Jacobs, G.H. (1983). Within-species variations in visual capacity among squirrel monkeys (Saimiri sciureus): sensitivity differences. Vision Research 23, 239248.CrossRefGoogle ScholarPubMed
Jacobs, G.H. (1984). Within-species variations in visual capacity among squirrel monkeys (Saimiri sciureus): color vision. Vision Research 24, 12671277.CrossRefGoogle ScholarPubMed
Jacobs, G.H. & Neitz, J. (1986). Spectral mechanisms and color vision in the tree shrew (Tupaia belangeri). Vision Research 26, 291298.CrossRefGoogle ScholarPubMed
King-Smith, P.E. & Carden, D. (1976). Luminance and opponent-color contributions to visual detection and adaptation and to temporal and spatial integration. Journal of the Optical Society of America 66, 709717.CrossRefGoogle ScholarPubMed
Loop, M., Millican, C.L. & Thomas, S.R. (1987). Photopic spectral sensitivity of the cat. Journal of Physiology 382, 537553.CrossRefGoogle ScholarPubMed
Massof, R.W. & Bailey, J.E. (1976). Achromatic points in protanopes and deuteranopes. Vision Research 16, 5357.CrossRefGoogle ScholarPubMed
Mollon, J.D., Bowmaker, J.K., Dartnall, H.J.A. & Bird, A.C. (1984). Microspectrophotometric and psychophysical results for the same deuteranopic observer. Documenta Ophthalmologica Proceedings Series 39, 303310.CrossRefGoogle Scholar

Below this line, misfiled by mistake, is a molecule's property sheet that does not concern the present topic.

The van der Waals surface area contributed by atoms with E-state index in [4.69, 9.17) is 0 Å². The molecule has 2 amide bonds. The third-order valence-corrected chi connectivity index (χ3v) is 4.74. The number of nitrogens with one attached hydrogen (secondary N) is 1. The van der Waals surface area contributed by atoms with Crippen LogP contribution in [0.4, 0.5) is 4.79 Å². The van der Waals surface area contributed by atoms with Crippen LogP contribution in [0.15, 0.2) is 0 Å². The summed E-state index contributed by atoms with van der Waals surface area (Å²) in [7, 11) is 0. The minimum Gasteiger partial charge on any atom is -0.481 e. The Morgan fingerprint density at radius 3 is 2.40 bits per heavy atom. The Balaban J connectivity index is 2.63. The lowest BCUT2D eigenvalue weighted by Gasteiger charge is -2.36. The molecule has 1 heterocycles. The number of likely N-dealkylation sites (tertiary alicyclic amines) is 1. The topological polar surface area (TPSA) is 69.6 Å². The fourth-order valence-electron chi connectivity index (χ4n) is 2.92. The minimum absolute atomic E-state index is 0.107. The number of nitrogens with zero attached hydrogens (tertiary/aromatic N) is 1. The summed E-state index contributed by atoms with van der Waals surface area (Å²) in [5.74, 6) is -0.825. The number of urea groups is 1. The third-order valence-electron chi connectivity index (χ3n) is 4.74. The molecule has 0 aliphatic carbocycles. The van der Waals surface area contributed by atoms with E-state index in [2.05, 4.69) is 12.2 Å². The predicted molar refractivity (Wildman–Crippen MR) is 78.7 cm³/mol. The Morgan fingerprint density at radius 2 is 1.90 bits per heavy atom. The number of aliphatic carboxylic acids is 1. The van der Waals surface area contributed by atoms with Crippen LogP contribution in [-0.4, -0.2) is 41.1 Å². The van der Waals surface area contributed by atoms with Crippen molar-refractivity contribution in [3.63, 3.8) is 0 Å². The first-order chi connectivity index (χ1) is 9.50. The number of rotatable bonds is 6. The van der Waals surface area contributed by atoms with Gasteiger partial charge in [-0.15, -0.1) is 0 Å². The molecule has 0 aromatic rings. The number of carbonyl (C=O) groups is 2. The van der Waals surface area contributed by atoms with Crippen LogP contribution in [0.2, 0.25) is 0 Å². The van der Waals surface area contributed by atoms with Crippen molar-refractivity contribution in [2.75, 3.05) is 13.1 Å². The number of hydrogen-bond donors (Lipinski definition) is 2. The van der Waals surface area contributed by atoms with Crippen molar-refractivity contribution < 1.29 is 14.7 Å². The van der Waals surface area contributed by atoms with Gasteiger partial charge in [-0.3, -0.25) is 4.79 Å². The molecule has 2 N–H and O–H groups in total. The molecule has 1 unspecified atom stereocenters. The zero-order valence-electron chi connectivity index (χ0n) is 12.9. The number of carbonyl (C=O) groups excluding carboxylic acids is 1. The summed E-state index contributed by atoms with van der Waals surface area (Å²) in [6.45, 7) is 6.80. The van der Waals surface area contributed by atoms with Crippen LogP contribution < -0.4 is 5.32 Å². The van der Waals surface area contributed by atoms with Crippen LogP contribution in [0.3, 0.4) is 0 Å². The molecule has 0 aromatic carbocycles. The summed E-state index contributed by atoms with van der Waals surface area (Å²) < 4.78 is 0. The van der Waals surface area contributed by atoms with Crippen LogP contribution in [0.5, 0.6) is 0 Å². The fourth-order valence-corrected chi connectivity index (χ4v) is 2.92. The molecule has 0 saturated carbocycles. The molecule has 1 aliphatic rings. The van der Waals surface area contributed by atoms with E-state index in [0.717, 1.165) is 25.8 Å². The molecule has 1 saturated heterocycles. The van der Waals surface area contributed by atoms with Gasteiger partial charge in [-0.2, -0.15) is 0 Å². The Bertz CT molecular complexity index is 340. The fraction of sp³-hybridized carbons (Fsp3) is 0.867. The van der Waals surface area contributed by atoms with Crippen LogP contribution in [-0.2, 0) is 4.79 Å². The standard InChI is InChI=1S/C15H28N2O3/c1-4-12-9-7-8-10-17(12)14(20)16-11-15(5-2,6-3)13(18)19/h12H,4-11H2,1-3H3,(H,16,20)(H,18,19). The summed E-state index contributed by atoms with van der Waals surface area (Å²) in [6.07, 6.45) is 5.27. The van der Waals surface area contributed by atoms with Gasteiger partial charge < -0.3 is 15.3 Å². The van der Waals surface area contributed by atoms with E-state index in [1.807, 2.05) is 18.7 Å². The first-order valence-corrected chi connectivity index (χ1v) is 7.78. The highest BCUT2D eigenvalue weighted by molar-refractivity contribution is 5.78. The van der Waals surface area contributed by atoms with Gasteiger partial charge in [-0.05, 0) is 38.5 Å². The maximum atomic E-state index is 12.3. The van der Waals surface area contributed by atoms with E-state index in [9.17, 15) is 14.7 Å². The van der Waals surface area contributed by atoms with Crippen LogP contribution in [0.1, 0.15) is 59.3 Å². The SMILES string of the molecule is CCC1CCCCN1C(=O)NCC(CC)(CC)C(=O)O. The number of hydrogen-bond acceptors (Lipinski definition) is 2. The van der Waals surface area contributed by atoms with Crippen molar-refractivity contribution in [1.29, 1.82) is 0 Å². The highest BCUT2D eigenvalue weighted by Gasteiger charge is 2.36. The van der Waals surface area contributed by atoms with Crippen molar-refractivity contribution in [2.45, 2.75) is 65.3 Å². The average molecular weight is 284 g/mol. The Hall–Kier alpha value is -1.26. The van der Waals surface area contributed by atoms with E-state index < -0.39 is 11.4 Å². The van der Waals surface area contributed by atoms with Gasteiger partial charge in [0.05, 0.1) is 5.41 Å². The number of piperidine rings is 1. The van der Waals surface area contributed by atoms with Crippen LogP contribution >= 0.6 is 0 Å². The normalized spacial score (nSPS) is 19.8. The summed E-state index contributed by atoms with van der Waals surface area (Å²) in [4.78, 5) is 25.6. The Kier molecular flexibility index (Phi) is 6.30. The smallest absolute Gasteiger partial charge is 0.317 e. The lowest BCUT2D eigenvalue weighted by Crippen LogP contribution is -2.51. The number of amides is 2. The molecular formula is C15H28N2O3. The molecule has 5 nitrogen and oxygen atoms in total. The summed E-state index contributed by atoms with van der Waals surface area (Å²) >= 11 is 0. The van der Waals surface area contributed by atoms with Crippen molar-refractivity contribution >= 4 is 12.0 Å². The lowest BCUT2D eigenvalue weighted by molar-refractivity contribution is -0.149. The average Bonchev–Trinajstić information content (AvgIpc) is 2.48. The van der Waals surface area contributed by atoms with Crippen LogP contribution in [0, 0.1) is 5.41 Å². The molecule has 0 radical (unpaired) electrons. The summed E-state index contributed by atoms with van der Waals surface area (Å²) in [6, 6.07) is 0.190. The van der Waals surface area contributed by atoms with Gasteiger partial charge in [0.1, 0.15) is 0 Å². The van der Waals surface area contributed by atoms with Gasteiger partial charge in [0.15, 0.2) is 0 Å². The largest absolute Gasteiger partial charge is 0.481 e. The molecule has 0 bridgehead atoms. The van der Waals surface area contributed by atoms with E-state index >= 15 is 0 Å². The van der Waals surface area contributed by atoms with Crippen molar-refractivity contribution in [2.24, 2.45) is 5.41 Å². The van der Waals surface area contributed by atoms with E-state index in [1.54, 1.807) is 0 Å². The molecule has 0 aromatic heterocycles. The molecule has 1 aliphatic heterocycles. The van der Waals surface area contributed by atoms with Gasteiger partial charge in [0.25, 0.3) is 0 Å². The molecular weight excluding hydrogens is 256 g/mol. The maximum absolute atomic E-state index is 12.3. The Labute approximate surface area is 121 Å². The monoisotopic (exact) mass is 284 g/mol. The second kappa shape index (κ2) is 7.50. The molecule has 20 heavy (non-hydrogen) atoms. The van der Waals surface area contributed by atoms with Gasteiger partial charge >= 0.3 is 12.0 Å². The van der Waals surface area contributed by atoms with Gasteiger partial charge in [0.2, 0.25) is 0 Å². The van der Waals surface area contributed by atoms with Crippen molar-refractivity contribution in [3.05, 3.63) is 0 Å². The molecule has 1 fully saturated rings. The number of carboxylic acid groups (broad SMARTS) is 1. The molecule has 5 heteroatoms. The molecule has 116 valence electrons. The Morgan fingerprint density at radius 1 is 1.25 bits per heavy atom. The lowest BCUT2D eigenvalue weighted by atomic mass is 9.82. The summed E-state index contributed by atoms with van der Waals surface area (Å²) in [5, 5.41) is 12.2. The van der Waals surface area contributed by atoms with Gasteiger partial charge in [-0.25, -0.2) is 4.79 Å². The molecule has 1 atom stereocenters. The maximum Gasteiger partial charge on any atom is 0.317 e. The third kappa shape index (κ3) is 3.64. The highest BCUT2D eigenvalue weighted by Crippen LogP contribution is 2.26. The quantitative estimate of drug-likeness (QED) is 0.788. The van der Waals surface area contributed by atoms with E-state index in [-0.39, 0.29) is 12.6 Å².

Neitz, J. & Jacobs, G.H. (1984). Electroretinogram measurements of cone spectral sensitivity in dichromatic monkeys. Journal of the Optical Society of America A 1, 11751180.CrossRefGoogle ScholarPubMed
Neitz, J. & Jacobs, G.H. (1989). Spectral sensitivity of cones in an ungulate. Visual Neuroscience 2, 97100.CrossRefGoogle Scholar
Odum, J.V., Bromberg, N.M. & Dawson, W.W. (1983). Canine visual acuity: retinal and cortical field potentials evoked by pattern stimulation. American Journal of Physiology 245, R637R641.Google Scholar
Parry, H.B. (1953). Degeneration of the dog retina, I: Structure and development of the retina of the normal dog. British Journal of Ophthalmology 37, 385404.CrossRefGoogle ScholarPubMed
Pokorny, J., Smith, V.C., Verriest, G. & Pinckers, A.J.L.G. (1979). Congenital and Acquired Color Vision Defects. New York: Grune & Stratton.Google Scholar
Rosengren, A. (1969). Experiments on colour discrimination in dogs. Acta Zoologica Fennica 121, 319.Google Scholar
Schmidt, S.Y. & Aguirre, G.D. (1985). Reductions in taurine secondary to photoreceptor loss in Irish setters with rod-cone dysplasia. Investigative Ophthalmology and Visual Science 26, 679683.Google ScholarPubMed
Schmidt, S.Y., Andley, U.P., Heth, C.A. & Miller, J. (1986). Deficiency in light-dependent opsin phosphorylation in Irish setters with rod-cone dysplasia. Investigative Ophthalmology and Visual Science 27, 15511559.Google ScholarPubMed
Tansley, K. (1965). Vision in Vertebrates. London: Chapman & Hall.Google Scholar
Walls, G.L. (1942). The Vertebrate Eye and Its Adaptive Radiation. Bloomfield Hills, Michigan: The Cranbrook Institute of Science.Google Scholar
Wright, W.D. (1946). Researches on Normal and Defective Colour Vision. London: Henry Kimpton.Google Scholar
Zrenner, E. (1983). Neurophysiological Aspects of Color Vision in Primates. Berlin: Springer-Verlag.CrossRefGoogle Scholar